In addition to the announcement of the settlement with Carlson, FNC also announced the departure of one its longest serving program hosts:
Additionally, Fox News abruptly announced — just minutes after 21st Century Fox confirmed the settlement with Ms. Carlson — the departure of Greta Van Susteren, one of the network’s most recognizable talents. Ms. Van Susteren had been with Fox News for 14 years, and her departure was effective immediately: Brit Hume will take over her 7 p.m. time slot, beginning on Tuesday night.
A financial disagreement with the network led to Ms. Van Susteren’s exit, according to a person familiar with the situation. Ms. Van Susteren was only informed in writing on Tuesday of her departure, the person said, and had expected to go on the air Tuesday night.
Her contract was not immediately up for renewal, the person said.
In a Facebook post on Tuesday, Ms. Van Susteren wrote that she decided to leave the network late last week, saying, “Fox has not felt like home to me for a few years.” She said that she “could not wait” because of a time-limited exit clause in her contract.
Ms. Van Susteren’s husband, John P. Coale, said in a phone interview on Tuesday that his wife exercised what is known as “key man clause” on Friday, which allowed her to leave if Mr. Ailes was not in control.
He said, “There’s so much chaos, it’s very hard to work there.” He said the timing of her departure with the announcement of the settlement with Ms. Carlson was a “coincidence.”
Asked about why she had exercised the key man clause, he said, “There’s more than meets the eye” and that there “might be litigation in the future” so he did not want to talk further.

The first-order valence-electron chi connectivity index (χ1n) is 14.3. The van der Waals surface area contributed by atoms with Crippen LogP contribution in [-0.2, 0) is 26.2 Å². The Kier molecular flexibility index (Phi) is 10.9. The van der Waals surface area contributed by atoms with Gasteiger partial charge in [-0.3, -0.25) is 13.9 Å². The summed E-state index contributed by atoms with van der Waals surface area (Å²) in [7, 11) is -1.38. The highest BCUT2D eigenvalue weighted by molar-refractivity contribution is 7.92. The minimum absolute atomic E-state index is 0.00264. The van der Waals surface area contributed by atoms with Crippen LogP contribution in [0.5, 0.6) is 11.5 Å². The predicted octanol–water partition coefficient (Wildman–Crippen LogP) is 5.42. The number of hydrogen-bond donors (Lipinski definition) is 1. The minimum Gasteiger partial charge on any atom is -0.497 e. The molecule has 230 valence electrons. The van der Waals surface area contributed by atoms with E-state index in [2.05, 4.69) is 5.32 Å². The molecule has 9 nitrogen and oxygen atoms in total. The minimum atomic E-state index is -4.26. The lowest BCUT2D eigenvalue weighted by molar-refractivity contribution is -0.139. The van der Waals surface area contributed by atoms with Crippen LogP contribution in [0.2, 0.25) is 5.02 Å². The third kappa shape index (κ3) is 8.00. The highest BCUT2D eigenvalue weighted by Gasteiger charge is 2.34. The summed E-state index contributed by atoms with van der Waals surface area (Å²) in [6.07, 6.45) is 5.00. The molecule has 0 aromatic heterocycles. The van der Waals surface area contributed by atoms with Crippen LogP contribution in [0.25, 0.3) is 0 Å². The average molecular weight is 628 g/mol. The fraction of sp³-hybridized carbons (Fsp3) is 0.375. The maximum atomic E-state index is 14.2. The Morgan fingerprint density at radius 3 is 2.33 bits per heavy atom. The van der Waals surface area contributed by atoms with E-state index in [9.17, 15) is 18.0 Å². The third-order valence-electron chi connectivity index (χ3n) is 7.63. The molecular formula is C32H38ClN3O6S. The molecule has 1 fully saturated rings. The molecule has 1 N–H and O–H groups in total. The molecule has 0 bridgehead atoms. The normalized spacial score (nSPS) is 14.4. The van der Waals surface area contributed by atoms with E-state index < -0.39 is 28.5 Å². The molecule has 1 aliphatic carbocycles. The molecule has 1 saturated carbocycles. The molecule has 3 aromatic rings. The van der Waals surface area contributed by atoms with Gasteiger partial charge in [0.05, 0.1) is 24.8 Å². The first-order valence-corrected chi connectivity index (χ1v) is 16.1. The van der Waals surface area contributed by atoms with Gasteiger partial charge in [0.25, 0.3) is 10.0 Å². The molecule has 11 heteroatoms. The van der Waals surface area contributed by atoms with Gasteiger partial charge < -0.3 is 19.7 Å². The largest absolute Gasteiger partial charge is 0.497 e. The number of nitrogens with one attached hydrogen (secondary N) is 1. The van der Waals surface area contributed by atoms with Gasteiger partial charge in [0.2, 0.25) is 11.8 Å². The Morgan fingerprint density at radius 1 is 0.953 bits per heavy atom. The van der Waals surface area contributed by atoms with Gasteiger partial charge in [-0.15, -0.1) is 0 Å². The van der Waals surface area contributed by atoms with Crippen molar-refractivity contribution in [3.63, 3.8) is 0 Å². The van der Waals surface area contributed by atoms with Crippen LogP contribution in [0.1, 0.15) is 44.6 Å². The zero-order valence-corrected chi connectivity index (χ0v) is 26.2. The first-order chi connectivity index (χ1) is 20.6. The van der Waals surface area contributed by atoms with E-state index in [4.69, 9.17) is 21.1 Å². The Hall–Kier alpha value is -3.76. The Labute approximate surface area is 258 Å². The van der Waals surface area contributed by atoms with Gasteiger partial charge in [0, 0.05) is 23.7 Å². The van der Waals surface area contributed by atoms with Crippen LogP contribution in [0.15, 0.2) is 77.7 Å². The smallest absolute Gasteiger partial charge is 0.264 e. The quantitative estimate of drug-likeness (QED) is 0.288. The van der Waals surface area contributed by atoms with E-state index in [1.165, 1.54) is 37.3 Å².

Other Fox News hosts known or believed to have a “key man clause” in their contracts linked to Ailes are Bill O’Reilly and Sean Hannity, but its unknown if they will choose to exercise their right to get out of their contracts in the wake of Ailes’ departure. Ailes, meanwhile, is allegedly serving as a key adviser to Donald Trump during the final months of the campaign although not officially a campaign employee. Ailes becoming involved with the Trump campaign has led many to speculate that Trump’s ‘Plan B’ should be lose the election would be starting some kind of news/opinion network, perhaps beginning as an online effort in the manner of Glenn Beck’s venture ‘The Blaze,’ which also broadcasts at least some of its content on a limited number of cable providers. If that’s the case, having a stable of established talent such as van Susteran, Hannity, and O’Reilly would certainly be the way to start it. .In any case, one suspects that van Susteran may not be the last departure from Fox News. As they did the last time her contract was up, rumors are once again circulating that Megyn Kelly is being courted by other news outlets, especially in the wake of her well-publicized dispute with Donald Trump last year. Whether that means she’ll be leaving the network is unclear, but it does seem clear that Carlson’s accusations set a process in motion that could lead to many changes at America’s most watched news network.